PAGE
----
Web design company uses open source shopping cart to grow business


Author: Tina Gasperson

Chris Winfield knows that his clients need low-cost custom Web site design and deployment. Winfield’s company, 10e20, has found that offering those solutions is easier with open source software applications like osCommerce.Winfield and his staff do some coding, but 10e20 is more of a design company. They never wanted to build apps from scratch, so Winfield used to employ proprietary software options for his clients, who are mostly small to medium-sized businesses running ecommerce sites. He found himself running into problems, however, when the clients needed custom tweaks to the shopping cart software.

10e20 couldn’t make the tweaks — it had to go to the company that sold the software and ask for the changes, only to be told, “Oh, that feature is coming out in the 2006 release!” That wouldn’t sit well with 10e20’s customers. Winfield didn’t believe it was good customer service to tell a client that they wouldn’t be able to do want they wanted to do with their Web site.

“We need to be able to service those small requests,” he said. “For us to have to go back to our customer and say, ‘OK, everything else you wanted we can do, but for that one little change….’ — then what happens is, good-bye customer.”

Not only that, but Winfield found he was having to pass high subscription costs for the shopping cart programs on to his clients — not a good move when you’ve billed yourself as a low-cost solution.

It didn’t take long to figure out that traditional proprietary software just wasn’t going to work for 10e20, yet Winfield didn’t want to take the time and expense to develop a huge application in-house. He and his staff started looking around for another solution and happened upon osCommerce.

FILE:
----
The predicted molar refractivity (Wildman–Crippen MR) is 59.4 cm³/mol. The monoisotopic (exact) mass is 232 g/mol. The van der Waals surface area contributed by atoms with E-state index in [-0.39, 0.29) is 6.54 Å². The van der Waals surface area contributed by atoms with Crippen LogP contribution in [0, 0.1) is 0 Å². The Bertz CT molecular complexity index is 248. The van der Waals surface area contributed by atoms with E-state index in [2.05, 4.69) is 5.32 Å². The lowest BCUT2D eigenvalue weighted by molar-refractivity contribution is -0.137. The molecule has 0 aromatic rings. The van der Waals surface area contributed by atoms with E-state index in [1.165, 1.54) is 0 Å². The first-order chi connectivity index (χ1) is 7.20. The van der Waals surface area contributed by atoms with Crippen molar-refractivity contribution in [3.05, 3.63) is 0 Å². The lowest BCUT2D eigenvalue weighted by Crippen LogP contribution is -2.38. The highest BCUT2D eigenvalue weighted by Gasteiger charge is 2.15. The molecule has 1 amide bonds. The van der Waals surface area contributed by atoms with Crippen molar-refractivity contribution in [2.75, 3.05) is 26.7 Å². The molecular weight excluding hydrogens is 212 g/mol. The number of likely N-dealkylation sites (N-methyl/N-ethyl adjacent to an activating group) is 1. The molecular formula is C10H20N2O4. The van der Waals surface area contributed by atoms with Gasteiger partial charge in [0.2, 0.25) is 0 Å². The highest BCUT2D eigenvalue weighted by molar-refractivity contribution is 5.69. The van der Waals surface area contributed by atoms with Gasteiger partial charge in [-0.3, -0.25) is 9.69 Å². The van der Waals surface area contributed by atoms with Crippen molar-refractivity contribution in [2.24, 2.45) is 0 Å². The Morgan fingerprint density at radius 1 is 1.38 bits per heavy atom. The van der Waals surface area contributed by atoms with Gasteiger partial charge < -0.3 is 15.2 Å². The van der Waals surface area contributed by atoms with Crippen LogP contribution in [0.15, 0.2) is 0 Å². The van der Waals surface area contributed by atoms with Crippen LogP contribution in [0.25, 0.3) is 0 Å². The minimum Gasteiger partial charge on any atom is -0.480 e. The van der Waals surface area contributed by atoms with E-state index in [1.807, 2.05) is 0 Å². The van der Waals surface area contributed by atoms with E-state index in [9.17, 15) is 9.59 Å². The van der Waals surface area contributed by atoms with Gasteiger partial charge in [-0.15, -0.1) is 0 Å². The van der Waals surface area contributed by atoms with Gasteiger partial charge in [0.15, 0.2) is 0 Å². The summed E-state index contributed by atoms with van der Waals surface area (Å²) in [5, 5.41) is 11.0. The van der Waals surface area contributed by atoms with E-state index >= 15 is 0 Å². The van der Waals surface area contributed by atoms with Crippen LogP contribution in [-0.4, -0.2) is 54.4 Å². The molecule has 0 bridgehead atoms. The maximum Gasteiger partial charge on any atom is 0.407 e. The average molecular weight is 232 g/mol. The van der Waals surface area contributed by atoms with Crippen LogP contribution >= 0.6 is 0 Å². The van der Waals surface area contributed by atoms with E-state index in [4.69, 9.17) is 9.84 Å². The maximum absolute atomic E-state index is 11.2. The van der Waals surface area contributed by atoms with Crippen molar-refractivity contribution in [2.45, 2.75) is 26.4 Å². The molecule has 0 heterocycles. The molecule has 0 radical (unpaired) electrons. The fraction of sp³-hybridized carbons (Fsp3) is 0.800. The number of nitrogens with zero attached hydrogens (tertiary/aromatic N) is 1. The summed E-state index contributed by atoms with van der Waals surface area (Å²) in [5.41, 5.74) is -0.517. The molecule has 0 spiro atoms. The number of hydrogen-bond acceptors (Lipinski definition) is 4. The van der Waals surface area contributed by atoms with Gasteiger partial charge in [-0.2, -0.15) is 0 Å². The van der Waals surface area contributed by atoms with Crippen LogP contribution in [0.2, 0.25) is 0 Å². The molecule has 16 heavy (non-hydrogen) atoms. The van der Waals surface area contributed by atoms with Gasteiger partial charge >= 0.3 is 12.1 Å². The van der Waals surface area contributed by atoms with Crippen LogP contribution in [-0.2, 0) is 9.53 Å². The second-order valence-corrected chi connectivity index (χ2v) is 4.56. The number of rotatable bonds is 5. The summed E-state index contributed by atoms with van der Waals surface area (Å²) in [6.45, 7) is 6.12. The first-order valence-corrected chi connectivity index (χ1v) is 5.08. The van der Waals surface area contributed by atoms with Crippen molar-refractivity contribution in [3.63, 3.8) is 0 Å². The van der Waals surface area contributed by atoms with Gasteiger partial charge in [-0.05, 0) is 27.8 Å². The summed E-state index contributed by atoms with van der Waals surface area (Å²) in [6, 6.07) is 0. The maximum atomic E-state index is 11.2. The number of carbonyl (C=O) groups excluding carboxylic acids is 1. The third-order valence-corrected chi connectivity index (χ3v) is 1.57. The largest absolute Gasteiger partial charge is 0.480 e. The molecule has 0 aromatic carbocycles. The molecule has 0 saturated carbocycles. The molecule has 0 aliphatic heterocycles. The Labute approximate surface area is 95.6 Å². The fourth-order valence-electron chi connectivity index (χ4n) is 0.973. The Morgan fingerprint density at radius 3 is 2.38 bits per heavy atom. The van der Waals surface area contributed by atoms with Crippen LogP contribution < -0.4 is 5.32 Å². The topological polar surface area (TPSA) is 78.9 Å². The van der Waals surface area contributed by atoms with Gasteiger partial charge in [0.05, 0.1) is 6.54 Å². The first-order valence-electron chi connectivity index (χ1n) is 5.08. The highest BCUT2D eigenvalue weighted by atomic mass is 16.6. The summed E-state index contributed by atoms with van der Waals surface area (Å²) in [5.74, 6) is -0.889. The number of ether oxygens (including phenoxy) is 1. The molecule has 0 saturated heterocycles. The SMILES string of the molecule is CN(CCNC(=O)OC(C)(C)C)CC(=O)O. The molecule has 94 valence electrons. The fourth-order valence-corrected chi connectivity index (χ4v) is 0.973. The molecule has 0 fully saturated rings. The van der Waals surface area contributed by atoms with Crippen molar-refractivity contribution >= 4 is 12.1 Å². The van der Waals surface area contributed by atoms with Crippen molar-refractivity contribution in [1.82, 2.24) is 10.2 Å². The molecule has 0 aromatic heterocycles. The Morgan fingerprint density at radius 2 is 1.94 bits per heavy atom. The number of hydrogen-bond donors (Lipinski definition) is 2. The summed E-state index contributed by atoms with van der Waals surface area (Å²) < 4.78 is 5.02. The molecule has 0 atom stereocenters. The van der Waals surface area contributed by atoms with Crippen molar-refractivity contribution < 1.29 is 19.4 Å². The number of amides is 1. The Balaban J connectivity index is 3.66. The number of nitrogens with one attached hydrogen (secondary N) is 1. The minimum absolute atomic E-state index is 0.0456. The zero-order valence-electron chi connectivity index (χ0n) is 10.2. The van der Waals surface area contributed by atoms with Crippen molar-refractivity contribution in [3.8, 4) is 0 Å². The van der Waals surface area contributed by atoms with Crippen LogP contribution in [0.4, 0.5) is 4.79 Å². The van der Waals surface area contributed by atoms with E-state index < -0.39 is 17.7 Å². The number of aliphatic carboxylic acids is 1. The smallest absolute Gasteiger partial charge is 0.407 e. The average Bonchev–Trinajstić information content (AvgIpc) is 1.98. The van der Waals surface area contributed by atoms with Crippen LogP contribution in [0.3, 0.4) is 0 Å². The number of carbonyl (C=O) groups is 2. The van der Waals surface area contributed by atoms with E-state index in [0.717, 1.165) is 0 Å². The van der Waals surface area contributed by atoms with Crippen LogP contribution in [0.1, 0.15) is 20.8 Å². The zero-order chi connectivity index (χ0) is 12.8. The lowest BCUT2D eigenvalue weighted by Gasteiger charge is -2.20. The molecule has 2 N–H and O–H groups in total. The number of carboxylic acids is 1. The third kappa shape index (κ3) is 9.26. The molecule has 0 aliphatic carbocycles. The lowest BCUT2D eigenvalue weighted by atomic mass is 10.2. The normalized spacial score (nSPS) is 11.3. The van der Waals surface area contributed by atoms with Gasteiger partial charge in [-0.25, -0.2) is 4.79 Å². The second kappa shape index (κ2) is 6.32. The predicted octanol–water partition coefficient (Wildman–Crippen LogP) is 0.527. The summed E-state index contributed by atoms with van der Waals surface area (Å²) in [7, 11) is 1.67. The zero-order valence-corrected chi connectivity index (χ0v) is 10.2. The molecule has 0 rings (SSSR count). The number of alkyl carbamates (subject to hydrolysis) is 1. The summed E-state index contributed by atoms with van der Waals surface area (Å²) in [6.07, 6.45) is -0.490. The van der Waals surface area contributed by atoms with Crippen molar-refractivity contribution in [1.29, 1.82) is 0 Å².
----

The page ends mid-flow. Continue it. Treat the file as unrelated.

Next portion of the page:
osCommerce is free (in both senses) open source software that uses PHP, Apache, and MySQL. Winfield likes it because his staff can tweak it to enhance usability for his clients. Once they decided to adopt it one of their first actions was to change the way it generates URLs. Since the program is database-driven it creates what Winfield calls “search engine unfriendly” URLs. “Our clients live and die by search engines, so we definitely wanted to provide them with URLs that would enhance their rankings,” Winfield said.

In fact, Winfield said he and his staff spent a good deal of time completely customizing osCommerce as a whole to fit clients’ needs — something that was impossible with proprietary software packages. “And then what we do is we give back,” he said. 10e20 contributes the code changes it makes back to the osCommerce community. “As a business, I know it doesn’t do us any good just to keep this to ourselves. If we get so much benefit out of other people’s work, I don’t believe we should keep it.”

ocCommerce hasn’t presented many challenges to 10e20, other than support issues. Winfield misses being able to pick up the phone and call support when there are problems. He said having the experience and knowledgability of the open source community available has been good, if frustrating at times. “It’s interesting because many times in the support forums you get 10 different answers, and each one sounds like a great answer.”

Another problem is documentation for users. They’ve had to take time in-house to write documentation so that they and their clients have something to refer to when questions arise. “That was never really in our minds. It’s a major issue,” said Winfield. “We have to know how to run the software so we can help the clients. That’s cost me in employee time. But it has never even been anywhere close to outweighing the benefits.”